US mulls 2011 troop pullout from Iraq
They're underpaid, overworked and over there: US troops in Iraq. But not for much longer, if the contours of the plan that is emerging are anything to go by.
Moves are afoot for a withdrawal in 2011. The matter is becoming urgent as the United Nations five-year mandate for the US-led coalition in Iraq expires at the end of 2008.
Developments in Iraq
Before the US begins withdrawing its troops from Iraq, Washington wants guarantees that it can retain some of its military presence in the country. The Pentagon announced on Thursday that there is a draft agreement between Iraqi and US negotiators, outlining the way to go after the Americans pull out. Details were not revealed, since many points are unresolved. Such as:
can the Iraqi government prosecute US troops that break the law if they commit any crimes while off-duty?
can the US guarantee they will really be departing by 2011?
if the remaining US forces take prisoners, how long can they hold them without charge?
should the Iraqi government receive prior warning in case of US operations in the country?
Prime Minister Nuri al-Maliki is trying to garner support from parliament for the draft agreement. He is hoping for a two-thirds majority to make the deal less vulnerable to criticism.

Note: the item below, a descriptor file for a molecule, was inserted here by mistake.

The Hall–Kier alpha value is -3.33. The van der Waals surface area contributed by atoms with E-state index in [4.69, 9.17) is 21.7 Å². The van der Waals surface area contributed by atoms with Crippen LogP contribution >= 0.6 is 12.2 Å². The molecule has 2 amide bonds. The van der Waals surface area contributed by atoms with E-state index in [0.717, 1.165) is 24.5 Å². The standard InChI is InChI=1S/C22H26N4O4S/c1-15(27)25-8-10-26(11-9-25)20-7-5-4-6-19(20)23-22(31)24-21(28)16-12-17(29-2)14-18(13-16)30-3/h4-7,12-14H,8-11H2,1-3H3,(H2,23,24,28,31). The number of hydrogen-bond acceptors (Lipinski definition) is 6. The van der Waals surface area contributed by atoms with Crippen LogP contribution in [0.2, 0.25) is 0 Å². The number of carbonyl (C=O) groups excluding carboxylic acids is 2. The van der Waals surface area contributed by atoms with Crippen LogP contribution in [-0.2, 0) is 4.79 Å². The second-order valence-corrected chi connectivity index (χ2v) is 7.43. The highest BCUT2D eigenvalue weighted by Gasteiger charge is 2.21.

US soldiers from Fort Huachuca
His task is not made any easier by a looming split between the two ruling Shi'ite parties in his government. His own Dawa Party is falling out with the Supreme Islamic Iraqi Council party over the very draft agreement with the US. Apparently, the Supreme Council does not want its hands tied by commiting itself to the pact at this early stage.
US and Iraqi soldiers © Flickr by Army.mil
A US troop withdrawal will take place under the next American president. The candidates are aware that promises to bring the troops home are popular with the electorate. Barack Obama initially favoured a 2010 pullout, but has since taken into account the practicalities on the ground.
John McCain is refusing to set a deadline for withdrawal, saying that it would signal defeat. He wants to see a clear victory in Iraq first. The elections take place just before the UN mandate expires, and American voters will therefore have a say in when the troops leave Iraq.
Ironically, the troops themselves, while eligible to vote, are not likely to influence the outcome. The voting procedure for the US military abroad is cumbersome, carried out entirely via traditional snail mail, and riddled with bureaucracy. The federal Election Assistance Commission says that many in the military voted last time around, but only some 30 percent of the votes were actually tallied. So in the end, it's up to the folks back home.
US Air Force Photo Staff Sgt.Suzanne MDay / Flickr